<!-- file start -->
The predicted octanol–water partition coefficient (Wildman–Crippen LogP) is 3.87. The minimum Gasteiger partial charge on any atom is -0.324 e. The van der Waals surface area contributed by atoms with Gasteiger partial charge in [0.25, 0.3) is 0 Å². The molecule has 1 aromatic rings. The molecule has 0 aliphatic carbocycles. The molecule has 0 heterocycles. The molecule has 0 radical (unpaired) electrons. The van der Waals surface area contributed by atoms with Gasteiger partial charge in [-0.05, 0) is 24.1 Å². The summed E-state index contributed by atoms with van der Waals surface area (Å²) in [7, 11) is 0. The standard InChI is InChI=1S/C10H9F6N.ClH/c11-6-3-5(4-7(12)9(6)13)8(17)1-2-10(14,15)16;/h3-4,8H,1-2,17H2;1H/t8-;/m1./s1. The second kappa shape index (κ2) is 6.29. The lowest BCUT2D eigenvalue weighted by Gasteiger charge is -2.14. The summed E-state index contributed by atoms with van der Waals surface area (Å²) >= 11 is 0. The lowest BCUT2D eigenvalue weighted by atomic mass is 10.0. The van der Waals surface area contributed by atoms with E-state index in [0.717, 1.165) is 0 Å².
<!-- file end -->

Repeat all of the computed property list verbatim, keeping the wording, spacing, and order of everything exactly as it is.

The predicted octanol–water partition coefficient (Wildman–Crippen LogP) is 3.87. The minimum Gasteiger partial charge on any atom is -0.324 e. The van der Waals surface area contributed by atoms with Gasteiger partial charge in [0.25, 0.3) is 0 Å². The molecule has 1 aromatic rings. The molecule has 0 aliphatic carbocycles. The molecule has 0 heterocycles. The molecule has 0 radical (unpaired) electrons. The van der Waals surface area contributed by atoms with Gasteiger partial charge in [-0.05, 0) is 24.1 Å². The summed E-state index contributed by atoms with van der Waals surface area (Å²) in [7, 11) is 0. The standard InChI is InChI=1S/C10H9F6N.ClH/c11-6-3-5(4-7(12)9(6)13)8(17)1-2-10(14,15)16;/h3-4,8H,1-2,17H2;1H/t8-;/m1./s1. The second kappa shape index (κ2) is 6.29. The lowest BCUT2D eigenvalue weighted by Gasteiger charge is -2.14. The summed E-state index contributed by atoms with van der Waals surface area (Å²) >= 11 is 0. The lowest BCUT2D eigenvalue weighted by atomic mass is 10.0. The van der Waals surface area contributed by atoms with E-state index in [0.717, 1.165) is 0 Å².